posts about or somewhat related to ‘brains’

How to Remember Anything (runtime ~20 minutes)

For those who have never seen it: a totally useful Ted Talk by science journalist Joshua Foer (who is also the founder of the absolutely awesome Atlas Obscura). He talks about covering the U.S. Memory Championships where he learned how humans can train their brains to remember a lot in a little bit of time. But more importantly, he talks about why we ought to strengthen our memory in an age when one can outsource the storage of most information to the web.

Related: Last year, Clive Thompson published a fascinating book about how technology is changing the way we think (mostly for the better). Maria Popova reviewed it on Brain Pickings, covering some of his most important observations, namely: the difference in transparency between traditional public storehouses of information (i.e.: the public library) and modern storehouses (i.e.: the web). And in this context, we wrote a bit about the perils of algorithmic curation.

If Your Brain Was a Hard Drive How Much Information Would it Hold? →

Via Slate:

In its latest taunts directed at South Korea, North Korea’s state-run media has called South Korean President Lee Myung-bak “human scum” and an “underwit with 2MB of knowledge.” How many megabytes should a human brain be able to store?

A lot more than two. Most computational neuroscientists tend to estimate human storage capacity somewhere between 10 terabytes and 100 terabytes, though the full spectrum of guesses ranges from 1 terabyte to 2.5 petabytes. (One terabyte is equal to about 1,000 gigabytes or about 1 million megabytes; a petabyte is about 1,000 terabytes.)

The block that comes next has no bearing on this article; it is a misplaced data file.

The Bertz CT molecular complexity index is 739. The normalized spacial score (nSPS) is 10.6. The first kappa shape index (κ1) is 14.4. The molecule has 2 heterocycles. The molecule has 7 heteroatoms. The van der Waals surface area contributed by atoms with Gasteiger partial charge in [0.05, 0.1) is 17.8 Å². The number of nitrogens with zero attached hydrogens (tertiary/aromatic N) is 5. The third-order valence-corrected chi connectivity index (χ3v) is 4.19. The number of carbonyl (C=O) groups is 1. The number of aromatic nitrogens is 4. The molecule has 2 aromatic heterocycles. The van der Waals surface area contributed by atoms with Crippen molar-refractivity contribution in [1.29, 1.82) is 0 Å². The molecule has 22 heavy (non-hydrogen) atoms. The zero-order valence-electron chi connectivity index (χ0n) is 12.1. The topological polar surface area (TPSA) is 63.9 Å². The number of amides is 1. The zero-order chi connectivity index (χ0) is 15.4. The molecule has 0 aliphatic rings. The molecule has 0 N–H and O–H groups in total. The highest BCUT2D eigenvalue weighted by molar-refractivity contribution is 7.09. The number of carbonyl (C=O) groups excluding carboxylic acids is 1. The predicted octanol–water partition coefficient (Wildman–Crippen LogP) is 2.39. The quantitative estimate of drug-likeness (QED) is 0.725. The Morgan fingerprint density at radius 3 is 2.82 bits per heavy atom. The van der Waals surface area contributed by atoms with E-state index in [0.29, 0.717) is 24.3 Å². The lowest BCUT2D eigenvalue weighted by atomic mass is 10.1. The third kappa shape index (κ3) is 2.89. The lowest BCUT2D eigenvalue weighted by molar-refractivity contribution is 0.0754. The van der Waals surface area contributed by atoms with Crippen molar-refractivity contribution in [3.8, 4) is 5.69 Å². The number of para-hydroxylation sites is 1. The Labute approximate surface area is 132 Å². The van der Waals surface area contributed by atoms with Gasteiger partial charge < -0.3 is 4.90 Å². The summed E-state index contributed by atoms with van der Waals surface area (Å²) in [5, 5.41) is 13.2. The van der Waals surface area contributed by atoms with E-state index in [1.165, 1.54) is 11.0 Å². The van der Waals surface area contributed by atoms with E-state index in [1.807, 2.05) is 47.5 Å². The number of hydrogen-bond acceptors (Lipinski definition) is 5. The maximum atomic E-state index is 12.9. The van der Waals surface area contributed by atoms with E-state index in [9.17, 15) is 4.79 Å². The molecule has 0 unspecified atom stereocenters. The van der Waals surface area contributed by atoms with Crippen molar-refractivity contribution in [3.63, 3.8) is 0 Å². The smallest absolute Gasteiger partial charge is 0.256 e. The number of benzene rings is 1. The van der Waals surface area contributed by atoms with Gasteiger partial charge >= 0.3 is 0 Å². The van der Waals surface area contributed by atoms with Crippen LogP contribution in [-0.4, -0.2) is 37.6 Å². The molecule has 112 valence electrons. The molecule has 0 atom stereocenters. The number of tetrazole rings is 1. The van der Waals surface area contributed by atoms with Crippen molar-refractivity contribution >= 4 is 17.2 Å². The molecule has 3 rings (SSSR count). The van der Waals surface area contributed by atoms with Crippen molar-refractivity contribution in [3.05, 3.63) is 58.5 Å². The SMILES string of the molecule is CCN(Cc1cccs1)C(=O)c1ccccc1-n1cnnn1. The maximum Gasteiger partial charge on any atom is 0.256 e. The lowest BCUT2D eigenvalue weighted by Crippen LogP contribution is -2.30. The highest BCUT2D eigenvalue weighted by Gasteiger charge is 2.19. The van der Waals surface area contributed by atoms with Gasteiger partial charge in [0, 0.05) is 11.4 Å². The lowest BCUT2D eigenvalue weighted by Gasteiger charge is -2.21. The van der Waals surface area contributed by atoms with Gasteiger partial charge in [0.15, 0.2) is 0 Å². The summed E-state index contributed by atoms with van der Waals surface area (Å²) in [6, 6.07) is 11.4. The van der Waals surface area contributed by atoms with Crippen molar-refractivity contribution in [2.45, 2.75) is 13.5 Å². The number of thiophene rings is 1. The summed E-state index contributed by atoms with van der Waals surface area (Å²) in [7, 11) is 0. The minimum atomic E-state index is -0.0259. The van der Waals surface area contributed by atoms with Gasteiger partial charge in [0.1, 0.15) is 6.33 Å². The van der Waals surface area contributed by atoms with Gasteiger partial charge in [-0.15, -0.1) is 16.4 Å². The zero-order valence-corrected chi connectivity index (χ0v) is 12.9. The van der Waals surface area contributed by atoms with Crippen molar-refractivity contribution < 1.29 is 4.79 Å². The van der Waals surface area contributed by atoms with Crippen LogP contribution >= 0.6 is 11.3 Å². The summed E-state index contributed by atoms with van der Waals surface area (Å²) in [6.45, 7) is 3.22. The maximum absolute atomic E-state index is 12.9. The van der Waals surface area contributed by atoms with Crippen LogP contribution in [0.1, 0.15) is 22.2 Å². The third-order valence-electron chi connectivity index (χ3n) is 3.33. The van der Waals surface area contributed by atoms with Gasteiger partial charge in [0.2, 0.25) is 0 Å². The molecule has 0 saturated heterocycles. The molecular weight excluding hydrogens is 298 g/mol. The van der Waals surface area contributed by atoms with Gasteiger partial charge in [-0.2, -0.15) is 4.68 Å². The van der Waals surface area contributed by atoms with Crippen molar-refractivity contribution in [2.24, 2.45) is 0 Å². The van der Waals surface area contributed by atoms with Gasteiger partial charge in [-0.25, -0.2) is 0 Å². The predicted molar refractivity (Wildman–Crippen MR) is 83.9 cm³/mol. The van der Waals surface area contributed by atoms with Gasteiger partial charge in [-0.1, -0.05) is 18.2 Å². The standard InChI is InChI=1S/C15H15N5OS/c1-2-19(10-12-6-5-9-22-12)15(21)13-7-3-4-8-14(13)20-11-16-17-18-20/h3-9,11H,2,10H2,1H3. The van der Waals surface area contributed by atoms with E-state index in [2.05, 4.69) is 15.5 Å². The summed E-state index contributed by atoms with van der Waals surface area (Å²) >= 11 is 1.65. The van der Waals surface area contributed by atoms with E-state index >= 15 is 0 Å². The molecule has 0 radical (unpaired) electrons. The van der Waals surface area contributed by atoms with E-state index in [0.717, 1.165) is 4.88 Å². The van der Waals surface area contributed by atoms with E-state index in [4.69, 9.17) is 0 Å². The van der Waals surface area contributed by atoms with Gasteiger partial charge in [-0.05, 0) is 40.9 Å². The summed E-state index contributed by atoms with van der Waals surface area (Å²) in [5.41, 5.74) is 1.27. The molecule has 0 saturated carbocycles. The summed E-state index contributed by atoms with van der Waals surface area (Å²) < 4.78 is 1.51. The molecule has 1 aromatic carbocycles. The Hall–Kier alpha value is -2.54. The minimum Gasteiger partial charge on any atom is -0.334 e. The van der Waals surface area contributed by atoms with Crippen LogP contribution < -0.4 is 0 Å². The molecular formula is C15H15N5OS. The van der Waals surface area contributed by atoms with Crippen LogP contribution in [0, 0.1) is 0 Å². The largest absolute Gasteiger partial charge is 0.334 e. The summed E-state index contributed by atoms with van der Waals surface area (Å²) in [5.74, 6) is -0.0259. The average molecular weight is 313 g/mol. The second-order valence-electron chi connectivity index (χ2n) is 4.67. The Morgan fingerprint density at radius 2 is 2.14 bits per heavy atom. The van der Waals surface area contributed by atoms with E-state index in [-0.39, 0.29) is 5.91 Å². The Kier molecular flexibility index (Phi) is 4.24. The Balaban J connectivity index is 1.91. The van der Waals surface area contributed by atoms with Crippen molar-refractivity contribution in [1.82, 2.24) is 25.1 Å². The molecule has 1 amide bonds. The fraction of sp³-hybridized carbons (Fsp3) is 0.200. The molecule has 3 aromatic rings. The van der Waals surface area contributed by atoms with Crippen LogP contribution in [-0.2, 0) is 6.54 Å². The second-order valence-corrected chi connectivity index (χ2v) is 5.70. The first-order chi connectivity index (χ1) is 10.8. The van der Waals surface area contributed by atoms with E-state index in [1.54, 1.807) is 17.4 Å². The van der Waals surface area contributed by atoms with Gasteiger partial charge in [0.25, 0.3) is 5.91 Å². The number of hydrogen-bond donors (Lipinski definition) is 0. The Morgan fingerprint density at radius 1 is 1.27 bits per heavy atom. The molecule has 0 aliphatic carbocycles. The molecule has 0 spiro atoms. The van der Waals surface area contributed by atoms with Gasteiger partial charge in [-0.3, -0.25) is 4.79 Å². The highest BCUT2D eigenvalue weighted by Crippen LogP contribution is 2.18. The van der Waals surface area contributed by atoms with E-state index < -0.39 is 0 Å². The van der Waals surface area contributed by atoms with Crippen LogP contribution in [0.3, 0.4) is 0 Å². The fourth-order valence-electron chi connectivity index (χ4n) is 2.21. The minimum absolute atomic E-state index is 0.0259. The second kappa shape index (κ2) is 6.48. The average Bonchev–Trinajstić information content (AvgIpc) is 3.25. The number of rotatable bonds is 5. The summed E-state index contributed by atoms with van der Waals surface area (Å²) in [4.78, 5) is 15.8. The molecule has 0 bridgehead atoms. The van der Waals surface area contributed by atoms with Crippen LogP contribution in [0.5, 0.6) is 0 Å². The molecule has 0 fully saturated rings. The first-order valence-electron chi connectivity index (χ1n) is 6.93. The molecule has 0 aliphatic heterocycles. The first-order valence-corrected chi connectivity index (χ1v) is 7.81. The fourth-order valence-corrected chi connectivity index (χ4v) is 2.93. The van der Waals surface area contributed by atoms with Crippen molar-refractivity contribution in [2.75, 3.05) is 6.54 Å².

The math behind these estimates is fairly simple. The human brain contains roughly 100 billion neurons. Each of these neurons seems capable of making around 1,000 connections, representing about 1,000 potential synapses, which largely do the work of data storage. Multiply each of these 100 billion neurons by the approximately 1,000 connections it can make, and you get 100 trillion data points, or about 100 terabytes of information.

Neuroscientists are quick to admit that these calculations are very simplistic. First, this math assumes that each synapse stores about 1 byte of information, but this estimate may be too high or too low. Neuroscientists aren’t sure how many synapses transmit at just one strength versus at many different strengths. A synapse that transmits at only one strength can convey only one bit of information—“on” or “off,” 1 or 0. On the other hand, a synapse that can transmit at many different strengths can store several bits. Secondly, individual synapses aren’t completely independent. Sometimes it may take several synapses to convey just one piece of information. Depending on how often this is the case, the 10-to-100-terabytes estimate may be much too large. Other problems include the fact that some synapses seem to be used for processing, not storage (suggesting that the estimate may be too high), and the fact that there are support cells that might also store information (suggesting that the estimate may be too low).

Now, I don’t know about you but it’s this last bit about processing that interests me. I’m not so concerned about the total amount of data my brain can hold. Instead its access — and the speed of access — to the data.

In other words, it’s RAM, drive speed and overall CPU that my brain needs an overall boost in. That and a spell checker. — Michael